Gemma C Atkinson

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The focus of my research is the evolution of protein function and structure. I’m interested in how evolutionary analyses can be combined with experimental research to reconstruct functional evolution of proteins, and to generate testable hypotheses about unknown aspects of protein function.

I’m interested in the evolutionary dynamics of those proteins involved in the most ancient cellular processes: translation of messenger RNA into protein sequences (translation). Proteins involved in translation and its regulation are often ancient and highly conserved through evolution, although they are by no means immune to intriguing evolutionary phenomena such as lateral transfer and convergent evolution. The methods I use to study these proteins are purely in silico, involving sensitive sequence searching of genomes, multiple sequence alignments, phylogenetic reconstruction, consensus sequence and evolutionary rate analysis.

My current position began with the evolution of the stringent response machinery. The stringent response is onset during amino acid limitation, and results in the down-regulation of the translational machinery and upregulation of amino acid biosynthesis machinery. The classical stringent response protein is RelA, which senses the presence of uncharged tRNA on the ribosome and in response releases the alarmone ppGpp. RelA is just one member of a multiprotein, multidomain family found in various branches of the tree of life. These are referred to as RSHs (RelA/SpoT homologs). Through sensitive sequence searching and phylogenetic analyses, we have classified the RSHs from over 1000 genomes from archaea, bacteria and eukaryotes into 30 subgroups. Most of these RSHs were previously unknown, including homologs in archaea, previously not thought to synthesise or hydrolyse ppGpp.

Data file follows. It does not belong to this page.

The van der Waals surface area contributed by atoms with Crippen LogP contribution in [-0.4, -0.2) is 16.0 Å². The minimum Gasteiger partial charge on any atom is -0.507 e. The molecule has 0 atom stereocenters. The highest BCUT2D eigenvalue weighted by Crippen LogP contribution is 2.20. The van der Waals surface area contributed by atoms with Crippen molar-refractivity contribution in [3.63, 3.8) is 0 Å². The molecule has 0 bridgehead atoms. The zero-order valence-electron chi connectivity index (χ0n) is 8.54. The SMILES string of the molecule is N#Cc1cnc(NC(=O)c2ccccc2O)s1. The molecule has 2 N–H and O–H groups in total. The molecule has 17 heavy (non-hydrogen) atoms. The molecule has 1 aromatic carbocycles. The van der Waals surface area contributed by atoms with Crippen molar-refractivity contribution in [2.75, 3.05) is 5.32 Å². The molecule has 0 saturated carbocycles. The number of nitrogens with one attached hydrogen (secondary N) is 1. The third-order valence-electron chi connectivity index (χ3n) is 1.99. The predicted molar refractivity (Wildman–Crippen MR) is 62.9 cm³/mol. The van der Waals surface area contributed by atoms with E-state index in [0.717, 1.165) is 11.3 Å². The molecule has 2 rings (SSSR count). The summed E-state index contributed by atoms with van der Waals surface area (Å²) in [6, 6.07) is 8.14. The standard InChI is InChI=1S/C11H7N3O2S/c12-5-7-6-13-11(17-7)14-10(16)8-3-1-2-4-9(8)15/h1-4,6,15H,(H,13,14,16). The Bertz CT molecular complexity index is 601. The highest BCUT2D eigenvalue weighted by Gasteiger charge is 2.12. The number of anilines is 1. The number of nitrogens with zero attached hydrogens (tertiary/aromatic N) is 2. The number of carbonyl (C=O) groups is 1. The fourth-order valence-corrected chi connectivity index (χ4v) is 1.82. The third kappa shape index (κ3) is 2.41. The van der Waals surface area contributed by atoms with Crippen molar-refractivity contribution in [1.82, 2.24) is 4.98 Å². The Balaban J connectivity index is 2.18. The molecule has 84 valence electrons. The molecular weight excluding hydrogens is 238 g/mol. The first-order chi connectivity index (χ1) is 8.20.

My other favourite proteins belong to the ancient family of translational GTPases (trGTPases). The trGTPases form a diverse protein superfamily involved in a wide variety of functions throughout the cell and across the tree of life. They include the well known elongation factors EF-Tu/EF1A and EF-G/EF2. The core components of the superfamily originated before the last universal common ancestor (LUCA) and occur in some form in all living organisms. These core components have given rise to over 20 protein subfamilies with diverse functions, including major roles in all four stages of protein synthesis. 

For more information on the research that interests me, check out my blog

I’m on the lookout for MSc and BSc students! If you’re interested in doing a project with me, check out this page and drop me an email with your CV.


Research interests

Researcher and PI within the group of Tanel Tenson

Institute of Technology

Tartu University

Tartu, Estonia

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Vasili Hauryliuk, University of Tartu

Daniel Wilson, Gene Centre, Munich

Piotr Kamenski, Moscow State University

Alexander (Shura) Mankin, University of Illinois at Chicago

Birte Vester, University of Southern Denmark

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